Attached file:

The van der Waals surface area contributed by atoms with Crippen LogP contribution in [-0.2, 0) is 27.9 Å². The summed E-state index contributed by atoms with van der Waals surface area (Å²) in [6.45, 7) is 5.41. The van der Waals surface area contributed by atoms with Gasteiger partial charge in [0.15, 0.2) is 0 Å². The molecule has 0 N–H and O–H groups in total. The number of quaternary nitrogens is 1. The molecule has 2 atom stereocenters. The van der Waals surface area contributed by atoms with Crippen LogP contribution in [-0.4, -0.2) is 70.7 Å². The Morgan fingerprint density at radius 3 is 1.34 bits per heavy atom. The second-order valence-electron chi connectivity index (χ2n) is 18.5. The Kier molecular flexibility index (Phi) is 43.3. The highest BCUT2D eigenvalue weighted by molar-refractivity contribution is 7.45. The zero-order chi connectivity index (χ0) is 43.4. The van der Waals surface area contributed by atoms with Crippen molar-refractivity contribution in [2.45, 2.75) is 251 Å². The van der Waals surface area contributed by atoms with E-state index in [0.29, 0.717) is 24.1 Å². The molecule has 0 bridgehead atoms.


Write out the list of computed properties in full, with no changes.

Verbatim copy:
The van der Waals surface area contributed by atoms with Crippen LogP contribution in [-0.2, 0) is 27.9 Å². The summed E-state index contributed by atoms with van der Waals surface area (Å²) in [6.45, 7) is 5.41. The van der Waals surface area contributed by atoms with Gasteiger partial charge in [0.15, 0.2) is 0 Å². The molecule has 0 N–H and O–H groups in total. The number of quaternary nitrogens is 1. The molecule has 2 atom stereocenters. The van der Waals surface area contributed by atoms with Crippen LogP contribution in [-0.4, -0.2) is 70.7 Å². The Morgan fingerprint density at radius 3 is 1.34 bits per heavy atom. The second-order valence-electron chi connectivity index (χ2n) is 18.5. The Kier molecular flexibility index (Phi) is 43.3. The highest BCUT2D eigenvalue weighted by molar-refractivity contribution is 7.45. The zero-order chi connectivity index (χ0) is 43.4. The van der Waals surface area contributed by atoms with Crippen molar-refractivity contribution in [2.45, 2.75) is 251 Å². The van der Waals surface area contributed by atoms with E-state index in [0.29, 0.717) is 24.1 Å². The molecule has 0 bridgehead atoms.